Wednesday, June 11, 2014

Dynastes granti, the largest Arizona beetle

If all gas stations were this clean, I'd have more fun collecting Dynastes granti
The Hercules Beetles are flying! Even though some 'real' entomologists scoff at my appreciation of these big, shiny, horned giants, I am looking forward to their late-monsoon appearance every summer.

Apparently I am not the only one, as this photo of Bill Warner shows. He is one of our leading scarab specialists (photo by Ben Warner).

On my Beetle Safaris with clients, I usually look for Dynastes granti at  artificial light sources with a strong UV component, like those arrays of mercury vapor lights at some gas stations along the Mogollon Rim in central Arizona. The further away from civilization and other lights the better. Most of those locations are well known and draw beetle collectors from all over. Even though the competition is usually good-natured and one is at least rarely alone, it is not always pleasant to spend the night at a gas station in the middle of nowhere. But if the weather is right, a warm night after a storm is ideal, the beetle hunt in those locations is usually rather successful.

Young Ash Trees in a canyon close to Prescott
By far more interesting and esthetically pleasing are the natural gathering places of the big beetles:.   lush stands of ash trees along creeks in little canyons. The beetles love the sap of ash trees that is raising after the monsoon rains in August. To get this treat, male beetles chew through the outer bark into the cambium layer so the sweet sap begins to ooze. They pick young branches of less than 3 inch diameter that are still tender and green. The chew marks have a characteristic shape. Even years later when they are covered by scar tissue they are still easily recognizable. In fact, those left-over scars were all I could find at first. I also discovered that under some ash trees, someone had turned over the soil. Left over beetle wings told the story: Scarabs, not all of them Dynastes, had been attracted by the oozing sap at night and then burrowed into the soil in the morning. Some large mammals like javelinas or skunks had learned to search for snacks in this promising locations.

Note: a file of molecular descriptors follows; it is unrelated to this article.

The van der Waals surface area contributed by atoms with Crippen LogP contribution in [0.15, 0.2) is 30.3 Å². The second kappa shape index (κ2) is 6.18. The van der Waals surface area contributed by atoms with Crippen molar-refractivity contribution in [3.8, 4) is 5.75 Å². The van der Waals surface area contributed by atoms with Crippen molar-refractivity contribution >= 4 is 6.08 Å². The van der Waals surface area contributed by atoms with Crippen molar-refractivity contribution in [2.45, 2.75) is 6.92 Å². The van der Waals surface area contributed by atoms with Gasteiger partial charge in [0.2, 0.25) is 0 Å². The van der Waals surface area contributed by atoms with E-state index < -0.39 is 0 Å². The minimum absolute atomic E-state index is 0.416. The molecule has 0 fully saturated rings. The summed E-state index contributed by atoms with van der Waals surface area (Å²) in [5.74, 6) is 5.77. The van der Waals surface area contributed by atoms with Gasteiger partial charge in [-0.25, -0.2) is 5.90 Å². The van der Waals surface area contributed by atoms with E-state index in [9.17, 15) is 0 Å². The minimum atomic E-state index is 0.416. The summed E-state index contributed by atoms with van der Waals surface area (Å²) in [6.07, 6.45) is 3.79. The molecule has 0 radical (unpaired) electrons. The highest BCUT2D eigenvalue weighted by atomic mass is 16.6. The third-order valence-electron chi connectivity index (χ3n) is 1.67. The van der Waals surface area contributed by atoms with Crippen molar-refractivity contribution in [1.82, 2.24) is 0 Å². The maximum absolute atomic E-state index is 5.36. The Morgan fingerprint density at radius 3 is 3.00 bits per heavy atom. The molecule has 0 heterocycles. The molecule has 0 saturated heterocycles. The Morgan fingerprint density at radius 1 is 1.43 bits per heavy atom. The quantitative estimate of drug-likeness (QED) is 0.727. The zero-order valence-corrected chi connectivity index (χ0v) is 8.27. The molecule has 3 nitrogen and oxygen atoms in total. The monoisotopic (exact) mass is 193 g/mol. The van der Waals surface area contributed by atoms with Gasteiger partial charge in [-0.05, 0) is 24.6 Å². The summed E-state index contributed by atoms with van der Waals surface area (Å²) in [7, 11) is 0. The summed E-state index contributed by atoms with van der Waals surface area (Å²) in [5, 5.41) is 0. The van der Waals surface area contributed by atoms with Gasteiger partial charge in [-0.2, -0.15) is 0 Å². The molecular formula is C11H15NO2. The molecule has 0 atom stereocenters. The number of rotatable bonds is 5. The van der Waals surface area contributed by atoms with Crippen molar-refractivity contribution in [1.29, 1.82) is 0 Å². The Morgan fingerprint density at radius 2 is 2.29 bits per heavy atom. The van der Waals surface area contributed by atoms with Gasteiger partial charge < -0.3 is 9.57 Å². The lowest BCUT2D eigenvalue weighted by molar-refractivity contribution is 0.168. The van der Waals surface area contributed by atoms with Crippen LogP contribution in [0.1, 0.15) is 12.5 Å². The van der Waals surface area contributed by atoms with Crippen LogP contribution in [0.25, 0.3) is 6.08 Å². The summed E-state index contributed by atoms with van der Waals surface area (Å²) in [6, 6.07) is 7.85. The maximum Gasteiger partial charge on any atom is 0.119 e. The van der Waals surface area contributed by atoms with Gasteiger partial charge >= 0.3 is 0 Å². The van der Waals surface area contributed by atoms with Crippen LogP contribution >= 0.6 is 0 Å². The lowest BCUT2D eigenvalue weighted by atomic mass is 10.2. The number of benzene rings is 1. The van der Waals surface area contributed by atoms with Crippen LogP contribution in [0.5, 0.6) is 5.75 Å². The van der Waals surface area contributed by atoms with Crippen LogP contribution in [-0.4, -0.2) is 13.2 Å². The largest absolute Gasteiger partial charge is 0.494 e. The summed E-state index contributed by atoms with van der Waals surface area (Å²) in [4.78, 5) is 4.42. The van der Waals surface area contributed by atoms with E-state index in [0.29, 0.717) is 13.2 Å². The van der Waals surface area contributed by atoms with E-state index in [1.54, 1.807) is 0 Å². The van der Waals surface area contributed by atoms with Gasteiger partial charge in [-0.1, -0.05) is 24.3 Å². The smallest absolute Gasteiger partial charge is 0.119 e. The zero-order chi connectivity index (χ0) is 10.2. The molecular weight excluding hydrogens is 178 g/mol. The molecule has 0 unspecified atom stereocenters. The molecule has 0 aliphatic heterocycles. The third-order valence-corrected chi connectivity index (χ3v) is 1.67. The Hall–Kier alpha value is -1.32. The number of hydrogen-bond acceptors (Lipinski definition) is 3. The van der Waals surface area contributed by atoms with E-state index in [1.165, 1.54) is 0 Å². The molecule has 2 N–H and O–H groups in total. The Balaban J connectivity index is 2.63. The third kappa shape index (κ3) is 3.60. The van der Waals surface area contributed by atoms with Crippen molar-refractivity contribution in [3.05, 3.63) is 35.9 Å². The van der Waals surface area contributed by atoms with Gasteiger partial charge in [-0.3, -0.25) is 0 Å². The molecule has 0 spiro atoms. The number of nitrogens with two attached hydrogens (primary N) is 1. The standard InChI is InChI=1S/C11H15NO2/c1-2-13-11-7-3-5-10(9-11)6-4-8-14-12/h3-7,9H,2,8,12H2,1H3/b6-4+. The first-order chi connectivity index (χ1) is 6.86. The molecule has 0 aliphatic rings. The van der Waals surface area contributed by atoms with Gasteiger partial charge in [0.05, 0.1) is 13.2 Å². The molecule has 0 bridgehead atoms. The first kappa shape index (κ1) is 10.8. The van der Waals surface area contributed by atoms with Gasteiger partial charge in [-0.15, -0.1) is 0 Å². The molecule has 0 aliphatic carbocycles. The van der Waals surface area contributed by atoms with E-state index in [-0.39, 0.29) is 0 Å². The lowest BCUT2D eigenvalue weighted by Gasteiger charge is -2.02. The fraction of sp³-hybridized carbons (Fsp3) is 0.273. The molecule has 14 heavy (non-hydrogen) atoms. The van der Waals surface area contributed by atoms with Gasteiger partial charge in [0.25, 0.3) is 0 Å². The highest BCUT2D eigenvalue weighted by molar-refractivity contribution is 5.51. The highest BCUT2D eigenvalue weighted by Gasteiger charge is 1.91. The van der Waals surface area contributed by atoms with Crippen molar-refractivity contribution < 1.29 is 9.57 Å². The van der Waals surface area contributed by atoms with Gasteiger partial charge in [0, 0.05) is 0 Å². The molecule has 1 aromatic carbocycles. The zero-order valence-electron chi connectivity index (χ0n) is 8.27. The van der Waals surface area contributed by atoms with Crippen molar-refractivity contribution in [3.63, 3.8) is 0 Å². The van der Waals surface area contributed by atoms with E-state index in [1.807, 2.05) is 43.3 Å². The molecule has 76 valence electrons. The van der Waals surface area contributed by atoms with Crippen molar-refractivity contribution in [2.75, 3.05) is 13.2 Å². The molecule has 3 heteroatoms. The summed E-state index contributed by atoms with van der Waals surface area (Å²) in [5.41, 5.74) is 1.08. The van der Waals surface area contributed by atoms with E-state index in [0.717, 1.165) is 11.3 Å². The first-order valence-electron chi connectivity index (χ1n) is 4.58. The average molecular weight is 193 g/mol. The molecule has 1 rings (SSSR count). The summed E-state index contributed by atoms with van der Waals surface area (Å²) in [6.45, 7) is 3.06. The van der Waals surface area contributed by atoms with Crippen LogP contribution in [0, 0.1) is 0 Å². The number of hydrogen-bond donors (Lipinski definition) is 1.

Left and middle: fresh bark scrapings, right: old scar all on the same Ash tree
The scarab-tribe of Dynastini is mainly night active. Most species are big and muscular enough to shiver efficiently and warm up to operating temperature even when it's cool outside, and once warm, they are strong fliers. So at night they fly to their ash trees, prepare their sap licking sites, congregate and find mating partners.The males use their horns to grab rivals and toss them off the tree. I assume the winner gets the girl...but I have seen males push females off the food, too, so fermenting tree  juice may be even better than sex.

  I started my search in the early morning because I had been told that the beetles, once they had chewed a sap producing wound into the tree, would hang around during the day, mainly resting in place from their nightly activities. It was at first difficult to spot them because they were all rather high above my head, at about 12 feet. So I was staring up against the sky while at the same time trying to keep my footing on slippery rocks and not to stumble into the creek. Catching them was a whole other problem. The two first ones I spotted took off, buzzing like helicopters, as soon as  my net came close to their branch. In the act of mating, they were obviously alert and warm enough for immediate take-off.  They disappeared high into the blue sky. Night-active scarabs?